Can You Play a Musical Instrument with Braces?
One of the most frequent questions we get and one of the biggest concerns for most teens who are getting braces is whether or not they will still be able to play a musical instrument while wearing braces. Any musical instrument that requires the use of the mouth might seem like a no-go when you are wearing braces, but the truth is that your metal braces should not affect your ability to play your favorite instrument or instruments. There will be an adjustment period, however, when you first try to play a musical instrument with braces. You might have to spend a little bit of time training your mouth again, but it is more than possible. Here are some tips to help you play a musical instrument with braces.
1. Put in a few extra hours of practice.
With school starting again, you might be nervous about getting back into playing your musical instrument, especially considering the addition of braces to the mix. But practice is the key to making yourself feel more comfortable and to adjust to playing with braces in your mouth. Keep in mind that the first few days of practicing, your braces are going to feel uncomfortable against your lips, especially if you are playing an instrument like trumpet or trombone (though, of course, the woodwinds are not excluded). Building up the calluses on the inside of your lips takes a week or so, but once they are there, you will not have to worry about discomfort any more. Extra practice will speed up this process. Some of the notes might be difficult to get to as you retrain your embouchure, but you will get there.
2. Wax up your braces and wires.
One of the best things you can do when getting back into playing an instrument while wearing braces is to use the wax that was given to you by your orthodontist. Every wind instrument requires you to press the instrument’s mouthpiece against your lips, which will put pressure on your braces. If you put wax over any of the spots on those braces that might irritate your lips, you are far less likely to have to deal with painful irritation or sores inside your lips. Even full appliances might be a good solution if you are struggling with playing your instrument because of discomfort. While a full appliance of wax across your braces does take significantly more time and requires more effort to get right, it could be a good alternative to going without.
3. Change up your routine.
While you certainly are not going to have to completely relearn how to play your instrument, now might be the perfect time to switch up your practice routine. This is also a great way to change up and avoid a lot of the mistakes that you might have made when you were completely comfortable playing. Because you have to adjust how you play, you might discover some of the bad habits you’ve developed and actually eliminate them from your routine. A good place to start is with the low tones. Start out soft and find the most comfortable position for your mouth that also gives you the best tone. Your muscle memory is going to be disrupted, so allow your mouth to find its new position. Work your way up to higher notes, slurring as you go. This will help to retrain your embouchure.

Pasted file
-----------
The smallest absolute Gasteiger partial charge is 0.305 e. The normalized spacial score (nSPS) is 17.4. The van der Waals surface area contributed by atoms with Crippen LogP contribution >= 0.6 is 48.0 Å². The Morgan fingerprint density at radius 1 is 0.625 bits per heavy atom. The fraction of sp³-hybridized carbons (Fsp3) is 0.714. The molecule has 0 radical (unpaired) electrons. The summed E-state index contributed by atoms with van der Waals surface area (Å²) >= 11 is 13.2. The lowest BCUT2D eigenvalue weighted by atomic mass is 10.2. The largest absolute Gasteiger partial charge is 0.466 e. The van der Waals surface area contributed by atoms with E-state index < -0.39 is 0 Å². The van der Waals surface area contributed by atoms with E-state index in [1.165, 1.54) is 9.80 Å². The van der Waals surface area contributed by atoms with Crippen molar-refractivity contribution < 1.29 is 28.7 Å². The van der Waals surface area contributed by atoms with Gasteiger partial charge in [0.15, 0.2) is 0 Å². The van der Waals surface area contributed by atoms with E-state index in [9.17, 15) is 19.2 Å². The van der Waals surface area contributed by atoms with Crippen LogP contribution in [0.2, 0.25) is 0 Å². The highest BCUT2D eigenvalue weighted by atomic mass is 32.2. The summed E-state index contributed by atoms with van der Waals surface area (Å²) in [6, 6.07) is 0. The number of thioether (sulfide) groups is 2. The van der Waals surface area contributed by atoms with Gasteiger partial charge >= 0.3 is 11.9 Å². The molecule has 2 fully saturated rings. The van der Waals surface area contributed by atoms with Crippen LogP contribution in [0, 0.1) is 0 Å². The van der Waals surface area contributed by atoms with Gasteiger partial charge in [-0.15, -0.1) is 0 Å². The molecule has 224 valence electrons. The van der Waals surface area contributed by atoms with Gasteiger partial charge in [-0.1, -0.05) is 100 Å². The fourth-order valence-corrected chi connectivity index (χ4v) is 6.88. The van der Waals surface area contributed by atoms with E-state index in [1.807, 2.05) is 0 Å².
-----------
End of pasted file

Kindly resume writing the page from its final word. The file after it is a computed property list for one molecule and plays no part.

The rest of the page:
4. Be aware of the braces themselves.
In general, your braces are not going to affect tonguing in anyway, unless part of the braces are on the inside of the teeth. For example, you might have an expander across the top of your mouth. If you have been trained to tongue against the roof of your mouth, you are going to find that this is no longer a good option. You will have to find a new style. Many patients will tongue against the bottom edge of their top row of teeth. Not only does this give them more control, it also avoids an expander or any other part of their braces that might be on the insides of their teeth. This is something else that you are going to have to practice with in order to get right and to develop new muscle memory for. You cannot simply decide you are going to tongue this way. You have to train the mouth so that it does this automatically.
5. Be prepared to use more breath.
Most musicians will come to realize that they are going to need to use more breath while playing when they have braces. This affects woodwinds the most, as they might find themselves clamping down on the mouthpiece harder than they were when they were not wearing braces. This is just another adjustment that you are going to have to make in order to continue to play your instrument.
6. Consider a braces alternative.
Many students worry about their ability to perform at a high level when they are considering getting braces. While braces usually have little effect on your ability to play once you are past the adjustment period, some musicians will not want to give up any time at all or do not want to have to learn to how to play all over again, which might set them back a couple of weeks or interfere with a big performance or audition. If braces really are going to cause a problem for the musician, a braces alternative like Invisalign might be the better option.